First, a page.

The Intestinal System
The intestinal system consists of hollow organs, including the oesophagus, stomach, small bowel, and large bowel, that hold and move nutrients through your body.
The intestinal system is part of the overall digestive system.
The stomach, which receives food from the oesophagus, is located in the upper left quadrant of the abdomen. The stomach is divided into the fundic, cardiac, body, and pyloric regions. The lesser and greater curvatures are on the right and left sides, respectively, of the stomach.
The small intestine extends from the pyloric sphincter to the ileocecal valve, where it empties into the large intestine. The small intestine finishes the process of digestion, absorbs the nutrients, and passes the residue on to the large intestine.
The small intestine is divided into the duodenum, jejunum, and ileum. The small intestine follows the general structure of the digestive tract in that the wall has a mucosa with simple columnar epithelium, submucosa, smooth muscle with inner circular and outer longitudinal layers, and serosa. The absorptive surface area of the small intestine is increased by plicae circulares, villi, and microvilli.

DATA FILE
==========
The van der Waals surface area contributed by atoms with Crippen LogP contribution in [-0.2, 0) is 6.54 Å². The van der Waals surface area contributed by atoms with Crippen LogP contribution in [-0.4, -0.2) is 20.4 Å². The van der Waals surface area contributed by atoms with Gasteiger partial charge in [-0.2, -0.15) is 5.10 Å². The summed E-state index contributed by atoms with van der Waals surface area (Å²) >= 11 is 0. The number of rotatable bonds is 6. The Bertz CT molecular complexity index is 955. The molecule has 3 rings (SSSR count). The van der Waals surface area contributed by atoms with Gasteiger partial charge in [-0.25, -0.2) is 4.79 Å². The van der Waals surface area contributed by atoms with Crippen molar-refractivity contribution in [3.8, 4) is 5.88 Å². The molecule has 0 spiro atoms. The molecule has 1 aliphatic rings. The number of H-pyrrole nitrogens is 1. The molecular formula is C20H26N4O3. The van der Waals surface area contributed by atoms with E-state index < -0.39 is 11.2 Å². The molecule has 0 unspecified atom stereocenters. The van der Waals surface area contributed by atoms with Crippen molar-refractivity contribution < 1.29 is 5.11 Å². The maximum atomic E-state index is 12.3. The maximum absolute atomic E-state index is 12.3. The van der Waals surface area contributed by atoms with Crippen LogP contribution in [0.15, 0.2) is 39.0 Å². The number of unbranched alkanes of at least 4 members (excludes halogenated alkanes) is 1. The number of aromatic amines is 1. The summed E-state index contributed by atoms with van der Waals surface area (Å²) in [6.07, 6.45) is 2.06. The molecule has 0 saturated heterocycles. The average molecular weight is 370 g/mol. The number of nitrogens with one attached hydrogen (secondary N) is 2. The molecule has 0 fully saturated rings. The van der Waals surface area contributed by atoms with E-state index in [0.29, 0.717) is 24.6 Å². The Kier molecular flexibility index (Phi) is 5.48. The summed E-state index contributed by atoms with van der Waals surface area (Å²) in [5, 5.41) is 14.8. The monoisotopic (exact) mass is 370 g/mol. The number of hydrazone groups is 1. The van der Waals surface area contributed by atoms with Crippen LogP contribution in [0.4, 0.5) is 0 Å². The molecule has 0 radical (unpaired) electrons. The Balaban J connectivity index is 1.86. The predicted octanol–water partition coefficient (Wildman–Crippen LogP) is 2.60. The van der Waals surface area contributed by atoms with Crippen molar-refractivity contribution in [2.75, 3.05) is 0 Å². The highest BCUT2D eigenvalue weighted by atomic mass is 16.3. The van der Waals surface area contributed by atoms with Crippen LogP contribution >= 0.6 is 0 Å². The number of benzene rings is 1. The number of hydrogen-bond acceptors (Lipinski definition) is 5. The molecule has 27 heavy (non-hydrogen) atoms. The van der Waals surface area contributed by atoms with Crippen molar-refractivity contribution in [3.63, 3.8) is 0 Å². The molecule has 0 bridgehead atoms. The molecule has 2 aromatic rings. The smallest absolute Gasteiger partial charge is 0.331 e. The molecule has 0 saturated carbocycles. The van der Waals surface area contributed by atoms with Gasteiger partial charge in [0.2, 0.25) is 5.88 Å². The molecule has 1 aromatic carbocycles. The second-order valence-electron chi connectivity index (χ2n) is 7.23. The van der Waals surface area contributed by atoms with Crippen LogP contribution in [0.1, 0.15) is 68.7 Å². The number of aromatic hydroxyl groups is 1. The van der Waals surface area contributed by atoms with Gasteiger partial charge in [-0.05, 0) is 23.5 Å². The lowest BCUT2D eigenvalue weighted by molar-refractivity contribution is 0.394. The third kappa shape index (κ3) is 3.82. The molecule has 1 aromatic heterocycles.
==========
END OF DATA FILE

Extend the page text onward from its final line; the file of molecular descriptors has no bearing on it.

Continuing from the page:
The large intestine is larger in diameter than the small intestine. It begins at the ileocecal junction, where the ileum enters the large intestine, and ends at the anus. The large intestine consists of the colon, rectum, and anal canal.
The wall of the large intestine has the same types of tissue that are found in other parts of the digestive tract but there are some distinguishing characteristics. The mucosa has a large number of goblet cells but does not have any villi. The longitudinal muscle layer, although present, is incomplete. The longitudinal muscle is limited to three distinct bands, called taeniae coli, that run the entire length of the colon.
Unlike the small intestine, the large intestine produces no digestive enzymes. Chemical digestion is completed in the small intestine before it reaches the large intestine. Functions of the large intestine include the absorption of water and electrolytes and the elimination of faeces.